Lent, Day 5

“Moral posturing is part and parcel of temptation…It pretends to show us a better way, where we finally abandon our illusions and throw ourselves into the work of actually making the world a better place. It claims, moreover, to speak for true realism: What’s real is what is right there in front of us – power and bread. By comparison, the things of God fade into unreality, into a secondary world that no one really needs. God is the issue: Is he real, reality itself, or isn’t he? Is he good, or do we have to invent the good ourselves? The God question is the fundamental question, and it sets us down right at the crossroads of human existence.”

– Pope Benedict XVI, from today’s reading in Magnificat


  1. Lent Day 5-Sunday-openned the bottle you gave my dad for his inauguration, 2001 Travaglini Gattinara of Italy. Darin and I drank it all. It was lovely. ha. no. My dad is here, Darin made duck in the sous vide, and the wine was absolutely lovely. My dad wanted me to write and tell you how much we (all of us including my dad) have enjoyed it. Thank you. from all of us. mcm

  2. Cubeland Mystic says

    I think I understand this. When I reverted certain attitudes and propensities immediately left me. They were just gone. As I've grown others have gone too. Why is this? I wondered. I've concluded this is the gift of detachment, so that you have more mind share to apply to the God question. I believe this is a pattern in the spiritual life, and part of it is a gift from God himself.

    Returning to Church from the world, initially, I was sensitive to the worldliness of the liturgy, and the Catholics in the pews who seemed indifferent to it. It was moral posturing for sure. Mostly internal, but sometimes it was external. Somewhere along the way I became indifferent to it, and now there is no outrage. I am simply indifferent to it, unless the Mass is invalid. The posturing is blockage. It becomes the reason you go to church, so you can experience moral outrage and be a righteous crusader. That becomes your god.

    It's the same for the pro-life crowd, the social justice crowd, the Catholic apologetics crowd etc etc. This misdirected zeal is analogous to a dying star burning the wrong matter to sustain itself. Eventually it will die or explode.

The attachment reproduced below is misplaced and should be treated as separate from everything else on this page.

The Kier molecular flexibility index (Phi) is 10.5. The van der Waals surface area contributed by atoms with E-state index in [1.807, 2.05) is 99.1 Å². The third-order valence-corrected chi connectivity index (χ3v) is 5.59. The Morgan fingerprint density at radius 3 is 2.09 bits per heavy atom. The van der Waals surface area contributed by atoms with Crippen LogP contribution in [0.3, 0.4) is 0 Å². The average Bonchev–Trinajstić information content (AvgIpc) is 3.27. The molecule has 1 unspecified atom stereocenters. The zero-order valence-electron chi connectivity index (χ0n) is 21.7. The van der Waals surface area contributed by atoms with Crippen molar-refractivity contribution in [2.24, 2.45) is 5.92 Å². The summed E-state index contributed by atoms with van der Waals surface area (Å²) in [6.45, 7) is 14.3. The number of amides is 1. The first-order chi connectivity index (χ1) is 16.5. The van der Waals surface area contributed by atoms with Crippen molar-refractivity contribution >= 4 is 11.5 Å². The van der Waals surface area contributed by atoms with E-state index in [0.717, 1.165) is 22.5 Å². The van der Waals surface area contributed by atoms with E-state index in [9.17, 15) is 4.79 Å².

Faith can't be based on outrage. It has to be God focused. One grows in faith through detachment. At least that has been my experience. After I detached from something, that compartment of my soul was filled by God.

  3. Matthew Lickona says

    Thank you. So glad the wine showed well.
    "Eventually it will die or explode." Very nice.

  4. CM,

    True detachment is never indifference, it is the complete openness to doing God's will. Among other things, God's will is that all men be saved and that he be glorified. Zeal, properly understood, is very much a part of the Catholic life. God wants us to be zealous for the right thing. This is one of the graces of the Holy Spirit.

    I do agree, though, that we must be careful that one's reason for passionately pursuing a cause is not from a selfish motive. This indeed will eventually die or explode. Nor can faith be based on outrage, as yuo pointed out.

    One other thought on anger. Anger is given to us by God and is connected to justice. It is not only normal but healthy to be angry in the face of certain situations. The important thing is what we do with this anger. Do I explode and respond unjustly myself? Do I forget about it because to over come the injustce seems to hard? Or do I turn my anger into a help in motivating me to bring about greater justice in the world.

    Lansing Sem

  5. Cubeland Mystic says

    Lansing Sem

    I did not say that detachment was indifference. Let me clarify, I became indifferent to what I perceived as liturgical abuse. It was moral posturing on my part. I wanted chant or silence in the Mass, not rock & roll, or homilies that didn't involve skits and gimmicks. As I realized I was posturing, my outrage toward the music or homilies lessened. As I matured I learned to trust God, and became indifferent to the music, and learned to trust my current pastor. I never went to Mass looking for a fight. However, I've met people who do, and that is to whom I was referring.

    I do agree that one component of detachment is complete openness to doing God's will, but it is not the only dimension. What you describe is spiritual detachment. For example being open to life is spiritual detachment. I think there is corporal detachment too. People have idols, and they are barriers to even considering phrases like "openness to doing God's will."

    The personal example that I am willing to share is I used to really love jazz. It had a sustaining spiritual component. When returned to faith it went away. The prominent space it occupied in my internal life was filled by God. It wasn't a lack of openness, it wasn't an unhealthy attachment, there wasn't withdrawals and cold showers, there simply wasn't any room for it in my life. I let it go as easily as you would toss a leaf in a stream just to watch it float away. No pain or regrets, it's just gone.

  6. CM

    Thanks for the clarification and the personal example.


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